Using a traditional navigation system, users would only get bird related links.

"Related pages" provide users with a more flexible and organic navigation system

Allowing users control

Imagine if users could control their experience more fully by adding their own tags to pages.

They could be given a list of current keywords associated with any page, then allowed to add keywords that they felt appropriate.

Tagging any media

Theoretically, any media could be tagged by content creators and users.

Extending search results

This would mean search results would provide users with keyword-based results across a variety of media.

Searching results

A different 'pages'

Tags move away from the concept of pages as single entities. Pages would become containers for keyword-based data

Sample tag-based page

Entities as pages

The use of tags allows images, podcasts, audio files, and movies to become entities in their own right - related but not specifically tied to content pages.

Image page

Objective 2

Allow users to communicate with content providers as well as each other.

Comment on anything

Images, podcasts, audio files, and movies could be set up to allow comments.

A single website could then host thousands of individual comments and discussions.

Extended collections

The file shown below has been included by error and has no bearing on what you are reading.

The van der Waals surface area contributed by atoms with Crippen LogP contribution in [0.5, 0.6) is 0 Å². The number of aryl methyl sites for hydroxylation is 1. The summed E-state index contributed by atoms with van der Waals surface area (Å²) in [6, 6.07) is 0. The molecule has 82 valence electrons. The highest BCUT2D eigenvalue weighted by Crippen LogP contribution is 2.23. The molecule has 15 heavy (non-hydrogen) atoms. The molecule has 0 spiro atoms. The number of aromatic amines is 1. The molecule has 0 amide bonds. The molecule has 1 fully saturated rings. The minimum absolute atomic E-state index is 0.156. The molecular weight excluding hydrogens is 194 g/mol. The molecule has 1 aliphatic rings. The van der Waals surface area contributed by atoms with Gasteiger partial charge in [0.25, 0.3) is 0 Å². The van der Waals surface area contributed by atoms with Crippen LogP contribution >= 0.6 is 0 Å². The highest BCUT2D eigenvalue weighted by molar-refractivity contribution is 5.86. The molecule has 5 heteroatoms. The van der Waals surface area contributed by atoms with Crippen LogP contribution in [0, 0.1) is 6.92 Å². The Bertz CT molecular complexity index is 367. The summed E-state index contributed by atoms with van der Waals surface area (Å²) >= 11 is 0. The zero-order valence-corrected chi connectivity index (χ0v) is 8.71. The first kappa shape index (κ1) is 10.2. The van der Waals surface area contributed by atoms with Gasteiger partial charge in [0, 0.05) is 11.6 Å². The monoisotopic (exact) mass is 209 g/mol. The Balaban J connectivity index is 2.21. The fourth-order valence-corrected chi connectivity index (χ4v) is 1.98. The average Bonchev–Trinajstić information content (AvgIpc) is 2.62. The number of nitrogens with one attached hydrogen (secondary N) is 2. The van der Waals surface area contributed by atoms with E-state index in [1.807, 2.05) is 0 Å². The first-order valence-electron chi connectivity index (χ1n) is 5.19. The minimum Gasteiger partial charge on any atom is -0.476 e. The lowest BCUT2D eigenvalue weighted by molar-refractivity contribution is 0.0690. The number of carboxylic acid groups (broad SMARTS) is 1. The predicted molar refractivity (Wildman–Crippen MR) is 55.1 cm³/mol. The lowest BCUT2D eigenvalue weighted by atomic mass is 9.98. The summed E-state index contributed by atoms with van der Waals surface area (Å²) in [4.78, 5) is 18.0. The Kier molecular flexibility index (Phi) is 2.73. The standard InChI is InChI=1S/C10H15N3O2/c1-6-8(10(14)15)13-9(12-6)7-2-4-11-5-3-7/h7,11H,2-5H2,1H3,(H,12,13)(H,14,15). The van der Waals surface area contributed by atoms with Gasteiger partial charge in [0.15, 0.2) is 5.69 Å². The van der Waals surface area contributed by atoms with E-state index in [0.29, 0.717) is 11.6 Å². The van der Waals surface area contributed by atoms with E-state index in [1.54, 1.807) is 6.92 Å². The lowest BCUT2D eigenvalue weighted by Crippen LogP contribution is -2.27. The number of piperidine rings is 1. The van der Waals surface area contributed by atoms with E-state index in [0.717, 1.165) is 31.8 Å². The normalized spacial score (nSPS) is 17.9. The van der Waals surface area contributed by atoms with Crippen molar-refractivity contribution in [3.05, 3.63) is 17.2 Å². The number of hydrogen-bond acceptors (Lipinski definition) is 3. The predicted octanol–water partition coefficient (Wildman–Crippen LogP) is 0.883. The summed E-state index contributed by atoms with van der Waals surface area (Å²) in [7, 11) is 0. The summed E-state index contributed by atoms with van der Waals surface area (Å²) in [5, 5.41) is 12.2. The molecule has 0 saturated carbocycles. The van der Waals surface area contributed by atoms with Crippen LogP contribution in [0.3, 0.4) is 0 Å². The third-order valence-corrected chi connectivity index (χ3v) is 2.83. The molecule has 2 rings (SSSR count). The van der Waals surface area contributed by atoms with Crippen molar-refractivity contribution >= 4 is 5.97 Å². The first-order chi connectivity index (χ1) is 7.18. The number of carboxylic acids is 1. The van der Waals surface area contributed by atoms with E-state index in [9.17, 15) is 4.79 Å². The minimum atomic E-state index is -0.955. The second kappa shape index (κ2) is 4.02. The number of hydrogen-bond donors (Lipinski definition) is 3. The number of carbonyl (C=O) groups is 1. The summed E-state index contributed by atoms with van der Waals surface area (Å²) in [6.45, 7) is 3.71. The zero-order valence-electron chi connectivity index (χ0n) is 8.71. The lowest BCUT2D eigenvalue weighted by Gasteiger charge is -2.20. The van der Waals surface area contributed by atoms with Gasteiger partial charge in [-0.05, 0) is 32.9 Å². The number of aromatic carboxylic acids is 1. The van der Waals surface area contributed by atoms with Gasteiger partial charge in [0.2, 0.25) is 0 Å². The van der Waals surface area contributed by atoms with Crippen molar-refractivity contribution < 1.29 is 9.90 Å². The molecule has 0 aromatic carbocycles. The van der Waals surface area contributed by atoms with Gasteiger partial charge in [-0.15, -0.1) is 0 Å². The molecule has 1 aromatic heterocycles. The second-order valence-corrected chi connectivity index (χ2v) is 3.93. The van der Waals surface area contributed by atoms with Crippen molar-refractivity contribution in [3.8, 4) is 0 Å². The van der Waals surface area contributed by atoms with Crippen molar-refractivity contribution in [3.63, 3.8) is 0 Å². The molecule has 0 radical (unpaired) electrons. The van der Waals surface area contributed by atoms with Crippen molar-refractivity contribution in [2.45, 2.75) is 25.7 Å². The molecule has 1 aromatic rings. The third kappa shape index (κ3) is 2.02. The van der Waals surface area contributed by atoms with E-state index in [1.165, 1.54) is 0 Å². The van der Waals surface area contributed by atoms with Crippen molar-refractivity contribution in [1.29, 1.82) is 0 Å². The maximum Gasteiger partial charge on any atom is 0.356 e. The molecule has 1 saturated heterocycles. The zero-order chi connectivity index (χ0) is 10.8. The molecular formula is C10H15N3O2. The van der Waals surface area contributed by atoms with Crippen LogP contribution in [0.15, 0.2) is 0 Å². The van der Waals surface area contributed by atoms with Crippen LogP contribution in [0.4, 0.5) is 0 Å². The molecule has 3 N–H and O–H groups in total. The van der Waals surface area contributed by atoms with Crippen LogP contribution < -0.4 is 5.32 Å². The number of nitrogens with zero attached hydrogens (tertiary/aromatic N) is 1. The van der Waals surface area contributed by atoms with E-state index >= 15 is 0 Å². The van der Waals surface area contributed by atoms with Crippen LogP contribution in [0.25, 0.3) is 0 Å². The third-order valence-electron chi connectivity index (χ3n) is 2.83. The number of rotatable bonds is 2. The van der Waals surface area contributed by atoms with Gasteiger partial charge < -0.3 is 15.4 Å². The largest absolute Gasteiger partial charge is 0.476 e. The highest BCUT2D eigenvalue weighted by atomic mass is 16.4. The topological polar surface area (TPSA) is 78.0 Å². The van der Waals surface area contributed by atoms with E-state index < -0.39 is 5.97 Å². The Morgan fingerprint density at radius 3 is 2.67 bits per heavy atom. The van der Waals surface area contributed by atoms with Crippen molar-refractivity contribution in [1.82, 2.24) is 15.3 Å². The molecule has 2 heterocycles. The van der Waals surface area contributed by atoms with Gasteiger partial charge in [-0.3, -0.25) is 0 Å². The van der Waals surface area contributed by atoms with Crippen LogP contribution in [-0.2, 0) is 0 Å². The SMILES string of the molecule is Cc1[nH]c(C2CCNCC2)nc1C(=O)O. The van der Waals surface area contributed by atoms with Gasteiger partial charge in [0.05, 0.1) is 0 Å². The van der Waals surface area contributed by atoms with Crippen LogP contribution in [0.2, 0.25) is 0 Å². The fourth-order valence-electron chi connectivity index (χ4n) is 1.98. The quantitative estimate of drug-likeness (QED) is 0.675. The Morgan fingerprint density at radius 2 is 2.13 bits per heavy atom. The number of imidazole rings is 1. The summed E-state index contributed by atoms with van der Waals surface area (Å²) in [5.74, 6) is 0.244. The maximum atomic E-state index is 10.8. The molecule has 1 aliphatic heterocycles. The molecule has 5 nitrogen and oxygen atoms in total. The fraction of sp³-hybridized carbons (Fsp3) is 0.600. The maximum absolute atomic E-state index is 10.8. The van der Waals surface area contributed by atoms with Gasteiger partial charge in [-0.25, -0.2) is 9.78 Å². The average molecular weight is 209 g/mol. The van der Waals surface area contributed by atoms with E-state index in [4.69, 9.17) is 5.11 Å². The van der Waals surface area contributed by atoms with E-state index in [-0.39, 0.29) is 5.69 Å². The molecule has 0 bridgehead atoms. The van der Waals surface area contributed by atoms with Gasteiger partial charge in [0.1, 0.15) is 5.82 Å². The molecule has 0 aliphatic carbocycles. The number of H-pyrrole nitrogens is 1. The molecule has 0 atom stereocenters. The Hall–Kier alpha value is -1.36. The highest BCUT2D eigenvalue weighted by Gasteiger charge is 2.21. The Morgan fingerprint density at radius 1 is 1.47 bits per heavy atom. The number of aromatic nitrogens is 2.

One interesting benefit is that Museum collections would cease to be static photo galleries. Users could comment on, post images to, and write about individual items within collections.

The collections could come alive!

Content creation

Another benefit of this single page vs full section approach is that content is easier to create and publish.

In the past, the Museum would research and then create a wide range of pages on a particular topic. The entire project is only published when all pages are ready.

Objective 3

Encouraging membership to increase community involvement and ownership.

Flickr-like membership

With a system based on tags and comments, a members section could be created to allow users to track:


Numerous downsides

There are numerous downsides to this approach including:

Interestingly, many of these revolve around the concept of "letting go".

Letting go

A famous Buddhist monk once said:

"The hardest word for Westerners to say is 'let'. Let it happen… let it be…"

What does this mean?

Westerners are uptight control freaks!

Expert voice

Many museums and institutions are currently concerned about allowing users to have a voice as it is perceived to dilute expert opinion.

Two examples of this concern in action are the Sea Slug Forum and WSG list.

Flagging voices

One of the quickest ways to deal with this problem is to visually flag and identify comments from experts so that they stand out and are recognised in amongst community discussion.

Site mourning

Some people really want an entire sites or section to explore.

This is entirely valid.

Ironically, these concerns have often come from content creators rather than users.

Wrap up

We've discussed:

As before, these are ideas, not a solution

Thank you